My father loves wood and he shared that love with me. As a little girl I showed an interest in doing what daddy was doing. For probably my fifth or sixth birthday I asked for a toolkit for a present, rather than give me some toys my dad took me to an ironmongers and together we selected a set of real wood tools – a small saw, hammer etc. I can remember just being able to look over the counter at the selection. He encouraged me to use them too, one day when I was having trouble sawing a piece of wood, rather than do it for me or tell me what to do, he said to me that I should think how he would hold it still and left me to get on with it. When he returned I proudly showed the sawn wood, the other end of which had been kept firm by nailing it to the lid of a nice wooden box of my father's. Rather than be angry with me for ruining the box he was delighted, the inventor in him beamed at his little girl coming up with a workable solution to a problem. He still tells this story with pride forty five years on.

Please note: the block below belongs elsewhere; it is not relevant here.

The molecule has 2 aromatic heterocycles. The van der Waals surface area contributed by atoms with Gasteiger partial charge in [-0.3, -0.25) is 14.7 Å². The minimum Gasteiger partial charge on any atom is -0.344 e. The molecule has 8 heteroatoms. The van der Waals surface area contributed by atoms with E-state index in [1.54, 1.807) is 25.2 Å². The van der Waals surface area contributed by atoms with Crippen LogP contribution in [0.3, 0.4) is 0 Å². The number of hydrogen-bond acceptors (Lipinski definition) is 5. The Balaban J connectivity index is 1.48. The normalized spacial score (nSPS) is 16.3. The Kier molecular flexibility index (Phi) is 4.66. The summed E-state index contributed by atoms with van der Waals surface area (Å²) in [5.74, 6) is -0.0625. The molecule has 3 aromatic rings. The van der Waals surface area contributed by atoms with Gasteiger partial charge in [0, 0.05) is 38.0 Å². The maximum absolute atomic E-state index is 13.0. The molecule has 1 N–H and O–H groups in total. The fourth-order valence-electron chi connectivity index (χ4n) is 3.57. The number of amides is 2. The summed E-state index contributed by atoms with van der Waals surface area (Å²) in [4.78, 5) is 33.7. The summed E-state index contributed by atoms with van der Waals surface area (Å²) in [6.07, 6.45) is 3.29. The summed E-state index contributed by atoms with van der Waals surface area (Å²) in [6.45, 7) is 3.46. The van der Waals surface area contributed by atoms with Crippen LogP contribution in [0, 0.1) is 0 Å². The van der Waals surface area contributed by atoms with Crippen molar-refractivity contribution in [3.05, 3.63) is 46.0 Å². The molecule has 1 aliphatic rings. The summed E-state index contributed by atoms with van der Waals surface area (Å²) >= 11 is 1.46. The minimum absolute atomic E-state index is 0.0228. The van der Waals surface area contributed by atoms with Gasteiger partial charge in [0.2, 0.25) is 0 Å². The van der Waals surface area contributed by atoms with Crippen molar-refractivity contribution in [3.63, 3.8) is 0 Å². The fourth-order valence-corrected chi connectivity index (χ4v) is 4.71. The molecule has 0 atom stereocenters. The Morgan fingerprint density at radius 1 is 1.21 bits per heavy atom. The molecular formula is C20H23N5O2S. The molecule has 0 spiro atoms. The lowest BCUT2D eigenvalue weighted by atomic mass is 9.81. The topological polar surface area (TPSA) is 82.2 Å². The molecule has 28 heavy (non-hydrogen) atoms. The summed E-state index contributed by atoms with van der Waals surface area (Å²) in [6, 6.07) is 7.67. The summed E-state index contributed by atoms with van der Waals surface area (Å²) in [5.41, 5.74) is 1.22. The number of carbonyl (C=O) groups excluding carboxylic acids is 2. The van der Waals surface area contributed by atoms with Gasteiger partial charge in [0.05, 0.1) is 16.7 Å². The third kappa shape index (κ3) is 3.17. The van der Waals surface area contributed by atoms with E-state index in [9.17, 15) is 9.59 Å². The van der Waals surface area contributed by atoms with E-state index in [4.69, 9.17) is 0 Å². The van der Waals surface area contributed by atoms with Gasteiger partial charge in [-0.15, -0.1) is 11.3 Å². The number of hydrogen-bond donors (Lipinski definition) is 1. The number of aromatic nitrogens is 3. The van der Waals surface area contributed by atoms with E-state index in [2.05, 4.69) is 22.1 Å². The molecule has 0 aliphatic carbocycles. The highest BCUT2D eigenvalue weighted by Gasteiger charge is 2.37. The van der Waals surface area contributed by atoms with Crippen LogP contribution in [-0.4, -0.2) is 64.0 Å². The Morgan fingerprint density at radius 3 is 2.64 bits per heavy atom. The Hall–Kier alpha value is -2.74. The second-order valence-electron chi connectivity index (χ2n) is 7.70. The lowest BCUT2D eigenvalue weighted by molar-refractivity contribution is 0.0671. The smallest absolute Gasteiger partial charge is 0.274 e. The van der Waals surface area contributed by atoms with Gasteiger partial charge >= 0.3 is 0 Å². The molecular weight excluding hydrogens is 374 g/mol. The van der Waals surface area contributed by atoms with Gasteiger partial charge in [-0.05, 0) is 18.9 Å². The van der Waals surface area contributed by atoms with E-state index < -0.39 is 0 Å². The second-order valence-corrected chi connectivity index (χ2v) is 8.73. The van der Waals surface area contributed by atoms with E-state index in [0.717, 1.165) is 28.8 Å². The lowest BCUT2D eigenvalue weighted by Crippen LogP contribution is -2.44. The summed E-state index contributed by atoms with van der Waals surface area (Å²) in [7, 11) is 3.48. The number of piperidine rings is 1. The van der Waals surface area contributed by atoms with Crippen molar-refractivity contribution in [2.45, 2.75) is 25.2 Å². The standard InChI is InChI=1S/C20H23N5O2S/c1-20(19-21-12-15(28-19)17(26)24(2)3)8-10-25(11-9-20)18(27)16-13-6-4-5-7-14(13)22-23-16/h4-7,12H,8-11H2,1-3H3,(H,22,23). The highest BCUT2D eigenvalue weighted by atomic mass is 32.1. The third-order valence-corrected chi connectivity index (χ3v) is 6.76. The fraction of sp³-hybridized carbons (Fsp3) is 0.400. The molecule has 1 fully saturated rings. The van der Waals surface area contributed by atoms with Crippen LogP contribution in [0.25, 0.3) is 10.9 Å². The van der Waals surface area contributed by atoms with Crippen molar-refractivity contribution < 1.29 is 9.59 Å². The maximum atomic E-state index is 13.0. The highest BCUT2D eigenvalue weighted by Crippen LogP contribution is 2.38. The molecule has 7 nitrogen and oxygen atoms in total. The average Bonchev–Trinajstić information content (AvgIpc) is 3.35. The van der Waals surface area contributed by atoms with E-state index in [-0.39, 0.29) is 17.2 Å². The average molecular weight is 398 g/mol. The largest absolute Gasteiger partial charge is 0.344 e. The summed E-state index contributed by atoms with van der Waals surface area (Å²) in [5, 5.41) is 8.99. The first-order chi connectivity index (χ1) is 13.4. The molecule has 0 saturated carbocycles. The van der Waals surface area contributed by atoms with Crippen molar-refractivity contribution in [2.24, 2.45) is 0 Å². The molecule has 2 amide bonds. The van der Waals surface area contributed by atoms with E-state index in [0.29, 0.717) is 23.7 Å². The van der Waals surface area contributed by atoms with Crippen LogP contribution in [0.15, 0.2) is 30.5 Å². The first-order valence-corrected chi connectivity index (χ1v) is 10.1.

I never fulfilled my wood-filled promise. Going to a girls' grammar school we learnt domestic science not woodwork. Now all those years later I am planning to rectify this omission. I have decided to learn woodworking. I want to learn how saw and fix, to use the grain, to smooth and release shape and pattern. In the Czech Republic with its vast forests wood is plentiful. Here in our Czech home there is space to work – why I could even use the barn as a workshop. The house has need of such work, if my skill proves good enough. There are doors to be made and shelves, and even furniture. But I am getting ahead of myself, first I must relearn the basics and more besides. It is part of a need I feel at this time of life to go back to basics, to use my senses of touch, sight and smell. I have told my father of my plans and he is delighted. He wants to give me his tools, some handed down from his father, which he had thought he would be unable to pass on as no one was interested and in such a case how can I let him down.